'He told me further that he didn't know what made him hang on — but of course we may guess. He sympathised deeply with the defenceless girl, at the mercy of that "mean, cowardly scoundrel." It appears Cornelius led her an awful life, stopping only short of actual ill-usage, for which he had not the pluck, I suppose. He insisted upon her calling him father — "and with respect, too — with respect," he would scream, shaking a little yellow fist in her face. "I am a respectable man, and what are you? Tell me — what are you? You think I am going to bring up somebody else's child and not be treated with respect? You ought to be glad I let you. Come — say Yes, father. . . . No? . . . You wait a bit." Thereupon he would begin to abuse the dead woman, till the girl would run off with her hands to her head. He pursued her, dashing in and out and round the house and amongst the sheds, would drive her into some corner, where she would fall on her knees stopping her ears, and then he would stand at a distance and declaim filthy denunciations at her back for half an hour at a stretch. "Your mother was a devil, a deceitful devil — and you too are a devil," he would shriek in a final outburst, pick up a bit of dry earth or a handful of mud (there was plenty of mud around the house), and fling it into her hair. Sometimes, though, she would hold out full of scorn, confronting him in silence, her face sombre and contracted, and only now and then uttering a word or two that would make the other jump and writhe with the sting. Jim told me these scenes were terrible. It was indeed a strange thing to come upon in a wilderness. The endlessness of such a subtly cruel situation was appalling — if you think of it. The respectable Cornelius (Inchi 'Nelyus the Malays called him, with a grimace that meant many things) was a much-disappointed man. I don't know what he had expected would be done for him in consideration of his marriage; but evidently the liberty to steal, and embezzle, and appropriate to himself for many years and in any way that suited him best, the goods of Stein's Trading Company (Stein kept the supply up unfalteringly as long as he could get his skippers to take it there) did not seem to him a fair equivalent for the sacrifice of his honourable name. Jim would have enjoyed exceedingly thrashing Cornelius within an inch of his life; on the other hand, the scenes were of so painful a character, so abominable, that his impulse would be to get out of earshot, in order to spare the girl's feelings. They left her agitated, speechless, clutching her bosom now and then with a stony, desperate face, and then Jim would lounge up and say unhappily, "Now — come — really — what's the use — you must try to eat a bit," or give some such mark of sympathy. Cornelius would keep on slinking through the doorways, across the verandah and back again, as mute as a fish, and with malevolent, mistrustful, underhand glances. "I can stop his game," Jim said to her once. "Just say the word." And do you know what she answered? She said — Jim told me impressively — that if she had not been sure he was intensely wretched himself, she would have found the courage to kill him with her own hands. "Just fancy that! The poor devil of a girl, almost a child, being driven to talk like that," he exclaimed in horror. It seemed impossible to save her not only from that mean rascal but even from herself! It wasn't that he pitied her so much, he affirmed; it was more than pity; it was as if he had something on his conscience, while that life went on. To leave the house would have appeared a base desertion. He had understood at last that there was nothing to expect from a longer stay, neither accounts nor money, nor truth of any sort, but he stayed on, exasperating Cornelius to the verge, I won't say of insanity, but almost of courage. Meantime he felt all sorts of dangers gathering obscurely about him. Doramin had sent over twice a trusty servant to tell him seriously that he could do nothing for his safety unless he would recross the river again and live amongst the Bugis as at first. People of every condition used to call, often in the dead of night, in order to disclose to him plots for his assassination. He was to be poisoned. He was to be stabbed in the bath-house. Arrangements were being made to have him shot from a boat on the river. Each of these informants professed himself to be his very good friend. It was enough — he told me — to spoil a fellow's rest for ever. Something of the kind was extremely possible — nay, probable — but the lying warnings gave him only the sense of deadly scheming going on all around him, on all sides, in the dark. Nothing more calculated to shake the best of nerve. Finally, one night, Cornelius himself, with a great apparatus of alarm and secrecy, unfolded in solemn wheedling tones a little plan wherein for one hundred dollars — or even for eighty; let's say eighty — he, Cornelius, would procure a trustworthy man to smuggle Jim out of the river, all safe. There was nothing else for it now — if Jim cared a pin for his life. What's eighty dollars? A trifle. An insignificant sum. While he, Cornelius, who had to remain behind, was absolutely courting death by this proof of devotion to Mr. Stein's young friend. The sight of his abject grimacing was — Jim told me — very hard to bear: he clutched at his hair, beat his breast, rocked himself to and fro with his hands pressed to his stomach, and actually pretended to shed tears. "Your blood be on your own head," he squeaked at last, and rushed out. It is a curious question how far Cornelius was sincere in that performance. Jim confessed to me that he did not sleep a wink after the fellow had gone. He lay on his back on a thin mat spread over the bamboo flooring, trying idly to make out the bare rafters, and listening to the rustlings in the torn thatch. A star suddenly twinkled through a hole in the roof. His brain was in a whirl; but, nevertheless, it was on that very night that he matured his plan for overcoming Sherif Ali. It had been the thought of all the moments he could spare from the hopeless investigation into Stein's affairs, but the notion — he says — came to him then all at once. He could see, as it were, the guns mounted on the top of the hill. He got very hot and excited lying there; sleep was out of the question more than ever. He jumped up, and went out barefooted on the verandah. Walking silently, he came upon the girl, motionless against the wall, as if on the watch. In his then state of mind it did not surprise him to see her up, nor yet to hear her ask in an anxious whisper where Cornelius could be. He simply said he did not know. She moaned a little, and peered into the campong. Everything was very quiet. He was possessed by his new idea, and so full of it that he could not help telling the girl all about it at once. She listened, clapped her hands lightly, whispered softly her admiration, but was evidently on the alert all the time. It seems he had been used to make a confidant of her all along — and that she on her part could and did give him a lot of useful hints as to Patusan affairs there is no doubt. He assured me more than once that he had never found himself the worse for her advice. At any rate, he was proceeding to explain his plan fully to her there and then, when she pressed his arm once, and vanished from his side. Then Cornelius appeared from somewhere, and, perceiving Jim, ducked sideways, as though he had been shot at, and afterwards stood very still in the dusk. At last he came forward prudently, like a suspicious cat. "There were some fishermen there — with fish," he said in a shaky voice. "To sell fish — you understand." . . . It must have been then two o'clock in the morning — a likely time for anybody to hawk fish about!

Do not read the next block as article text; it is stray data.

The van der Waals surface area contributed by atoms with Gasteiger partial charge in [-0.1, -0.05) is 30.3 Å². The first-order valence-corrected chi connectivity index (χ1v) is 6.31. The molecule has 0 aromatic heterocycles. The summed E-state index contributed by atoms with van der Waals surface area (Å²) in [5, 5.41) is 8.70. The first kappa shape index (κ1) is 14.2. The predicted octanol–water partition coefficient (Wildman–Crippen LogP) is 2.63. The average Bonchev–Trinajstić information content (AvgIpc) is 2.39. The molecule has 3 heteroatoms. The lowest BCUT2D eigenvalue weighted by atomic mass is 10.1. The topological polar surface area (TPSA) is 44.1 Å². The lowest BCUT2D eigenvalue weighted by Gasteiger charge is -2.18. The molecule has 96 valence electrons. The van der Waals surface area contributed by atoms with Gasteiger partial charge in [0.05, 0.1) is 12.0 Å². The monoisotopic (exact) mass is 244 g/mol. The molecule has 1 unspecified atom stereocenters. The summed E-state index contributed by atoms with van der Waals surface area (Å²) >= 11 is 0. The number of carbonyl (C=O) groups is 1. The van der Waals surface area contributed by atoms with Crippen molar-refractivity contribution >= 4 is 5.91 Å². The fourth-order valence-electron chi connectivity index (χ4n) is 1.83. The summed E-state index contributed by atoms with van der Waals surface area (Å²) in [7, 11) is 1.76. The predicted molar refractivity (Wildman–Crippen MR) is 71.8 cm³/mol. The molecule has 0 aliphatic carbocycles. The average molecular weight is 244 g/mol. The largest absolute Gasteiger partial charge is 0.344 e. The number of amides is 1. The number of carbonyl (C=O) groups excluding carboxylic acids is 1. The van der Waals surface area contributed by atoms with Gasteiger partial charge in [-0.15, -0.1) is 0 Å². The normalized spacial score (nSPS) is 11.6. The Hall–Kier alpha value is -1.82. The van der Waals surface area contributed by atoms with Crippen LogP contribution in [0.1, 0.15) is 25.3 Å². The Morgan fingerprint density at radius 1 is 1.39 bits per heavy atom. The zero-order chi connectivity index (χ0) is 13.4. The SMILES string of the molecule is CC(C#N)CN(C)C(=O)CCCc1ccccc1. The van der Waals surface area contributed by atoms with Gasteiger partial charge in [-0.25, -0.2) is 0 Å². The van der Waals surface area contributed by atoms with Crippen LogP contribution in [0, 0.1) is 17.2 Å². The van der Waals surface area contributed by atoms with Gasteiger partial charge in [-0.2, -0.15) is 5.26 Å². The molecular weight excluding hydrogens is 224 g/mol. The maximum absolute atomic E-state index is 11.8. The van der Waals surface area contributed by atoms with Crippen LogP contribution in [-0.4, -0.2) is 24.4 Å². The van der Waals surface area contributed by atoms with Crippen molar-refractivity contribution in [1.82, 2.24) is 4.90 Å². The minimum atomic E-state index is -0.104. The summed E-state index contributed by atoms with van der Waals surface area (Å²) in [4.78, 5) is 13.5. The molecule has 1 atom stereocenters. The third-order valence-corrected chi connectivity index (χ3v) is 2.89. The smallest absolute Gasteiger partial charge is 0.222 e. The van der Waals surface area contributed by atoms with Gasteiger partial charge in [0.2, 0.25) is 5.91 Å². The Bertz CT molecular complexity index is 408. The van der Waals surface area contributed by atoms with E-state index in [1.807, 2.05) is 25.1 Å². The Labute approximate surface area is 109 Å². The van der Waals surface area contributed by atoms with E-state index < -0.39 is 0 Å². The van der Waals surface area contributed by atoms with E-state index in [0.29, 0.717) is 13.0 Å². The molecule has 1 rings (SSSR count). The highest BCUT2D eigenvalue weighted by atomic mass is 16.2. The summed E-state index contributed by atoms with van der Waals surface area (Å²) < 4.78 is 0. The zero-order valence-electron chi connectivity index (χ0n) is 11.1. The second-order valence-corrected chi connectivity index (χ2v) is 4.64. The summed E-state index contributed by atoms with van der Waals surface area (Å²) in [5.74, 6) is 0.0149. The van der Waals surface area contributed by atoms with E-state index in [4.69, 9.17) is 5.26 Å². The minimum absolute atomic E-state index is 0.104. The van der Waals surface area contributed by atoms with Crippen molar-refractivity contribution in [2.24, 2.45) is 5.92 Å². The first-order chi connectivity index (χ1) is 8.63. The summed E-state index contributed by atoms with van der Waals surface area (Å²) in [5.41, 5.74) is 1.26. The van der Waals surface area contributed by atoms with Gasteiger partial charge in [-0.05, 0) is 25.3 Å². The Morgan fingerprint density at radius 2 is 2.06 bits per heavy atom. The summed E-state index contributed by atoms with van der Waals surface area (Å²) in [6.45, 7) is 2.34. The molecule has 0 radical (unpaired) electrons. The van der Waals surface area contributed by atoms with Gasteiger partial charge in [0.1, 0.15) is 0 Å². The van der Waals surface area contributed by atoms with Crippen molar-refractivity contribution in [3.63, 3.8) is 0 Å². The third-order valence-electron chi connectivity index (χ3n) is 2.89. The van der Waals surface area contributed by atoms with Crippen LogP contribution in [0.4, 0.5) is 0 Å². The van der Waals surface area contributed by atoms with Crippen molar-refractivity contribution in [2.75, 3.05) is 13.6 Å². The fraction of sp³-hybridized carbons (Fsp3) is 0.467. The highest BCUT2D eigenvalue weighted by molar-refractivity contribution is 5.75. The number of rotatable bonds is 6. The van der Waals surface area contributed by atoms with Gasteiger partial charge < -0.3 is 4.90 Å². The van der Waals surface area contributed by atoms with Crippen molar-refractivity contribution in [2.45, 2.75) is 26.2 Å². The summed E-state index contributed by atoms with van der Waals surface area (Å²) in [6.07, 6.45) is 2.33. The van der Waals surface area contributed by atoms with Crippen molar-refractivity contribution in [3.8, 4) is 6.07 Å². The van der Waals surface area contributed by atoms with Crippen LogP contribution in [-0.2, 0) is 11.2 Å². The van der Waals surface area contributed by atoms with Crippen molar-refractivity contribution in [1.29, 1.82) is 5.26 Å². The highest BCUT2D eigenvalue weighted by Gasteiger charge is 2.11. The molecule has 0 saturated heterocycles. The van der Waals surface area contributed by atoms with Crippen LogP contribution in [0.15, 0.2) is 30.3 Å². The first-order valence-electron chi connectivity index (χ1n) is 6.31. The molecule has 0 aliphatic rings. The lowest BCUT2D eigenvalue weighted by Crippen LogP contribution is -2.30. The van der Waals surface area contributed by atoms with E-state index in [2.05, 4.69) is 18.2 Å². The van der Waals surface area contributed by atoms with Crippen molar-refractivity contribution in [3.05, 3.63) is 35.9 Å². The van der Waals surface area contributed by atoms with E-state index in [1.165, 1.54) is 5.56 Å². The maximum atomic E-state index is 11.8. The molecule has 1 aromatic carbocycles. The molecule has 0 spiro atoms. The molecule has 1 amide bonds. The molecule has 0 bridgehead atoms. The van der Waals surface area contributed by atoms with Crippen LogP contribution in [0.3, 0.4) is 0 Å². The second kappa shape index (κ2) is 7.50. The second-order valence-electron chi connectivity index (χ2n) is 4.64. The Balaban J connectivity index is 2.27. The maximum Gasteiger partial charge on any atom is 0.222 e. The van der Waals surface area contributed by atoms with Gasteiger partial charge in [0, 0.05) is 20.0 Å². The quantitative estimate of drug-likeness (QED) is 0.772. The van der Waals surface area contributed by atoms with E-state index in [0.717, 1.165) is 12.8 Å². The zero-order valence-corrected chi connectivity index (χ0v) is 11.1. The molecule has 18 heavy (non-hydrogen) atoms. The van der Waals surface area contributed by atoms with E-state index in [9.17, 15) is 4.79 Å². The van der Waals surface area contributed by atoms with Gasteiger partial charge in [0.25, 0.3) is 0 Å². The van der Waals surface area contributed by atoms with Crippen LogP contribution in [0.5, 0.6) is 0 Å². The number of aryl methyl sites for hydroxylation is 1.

'Jim, however, let the statement pass, and did not give it a single thought. Other matters occupied his mind, and besides he had neither seen nor heard anything. He contented himself by saying, "Oh!" absently, got a drink of water out of a pitcher standing there, and leaving Cornelius a prey to some inexplicable emotion — that made him embrace with both arms the worm-eaten rail of the verandah as if his legs had failed — went in again and lay down on his mat to think. By-and-by he heard stealthy footsteps. They stopped. A voice whispered tremulously through the wall, "Are you asleep?" "No! What is it?" he answered briskly, and there was an abrupt movement outside, and then all was still, as if the whisperer had been startled. Extremely annoyed at this, Jim came out impetuously, and Cornelius with a faint shriek fled along the verandah as far as the steps, where he hung on to the broken banister. Very puzzled, Jim called out to him from the distance to know what the devil he meant. "Have you given your consideration to what I spoke to you about?" asked Cornelius, pronouncing the words with difficulty, like a man in the cold fit of a fever. "No!" shouted Jim in a passion. "I have not, and I don't intend to. I am going to live here, in Patusan." "You shall d-d-die h-h-here," answered Cornelius, still shaking violently, and in a sort of expiring voice. The whole performance was so absurd and provoking that Jim didn't know whether he ought to be amused or angry. "Not till I have seen you tucked away, you bet," he called out, exasperated yet ready to laugh. Half seriously (being excited with his own thoughts, you know) he went on shouting, "Nothing can touch me! You can do your damnedest." Somehow the shadowy Cornelius far off there seemed to be the hateful embodiment of all the annoyances and difficulties he had found in his path. He let himself go — his nerves had been over-wrought for days — and called him many pretty names, — swindler, liar, sorry rascal: in fact, carried on in an extraordinary way. He admits he passed all bounds, that he was quite beside himself — defied all Patusan to scare him away — declared he would make them all dance to his own tune yet, and so on, in a menacing, boasting strain. Perfectly bombastic and ridiculous, he said. His ears burned at the bare recollection. Must have been off his chump in some way. . . . The girl, who was sitting with us, nodded her little head at me quickly, frowned faintly, and said, "I heard him," with child-like solemnity. He laughed and blushed. What stopped him at last, he said, was the silence, the complete deathlike silence, of the indistinct figure far over there, that seemed to hang collapsed, doubled over the rail in a weird immobility. He came to his senses, and ceasing suddenly, wondered greatly at himself. He watched for a while. Not a stir, not a sound. "Exactly as if the chap had died while I had been making all that noise," he said. He was so ashamed of himself that he went indoors in a hurry without another word, and flung himself down again. The row seemed to have done him good though, because he went to sleep for the rest of the night like a baby. Hadn't slept like that for weeks. "But I didn't sleep," struck in the girl, one elbow on the table and nursing her cheek. "I watched." Her big eyes flashed, rolling a little, and then she fixed them on my face intently.'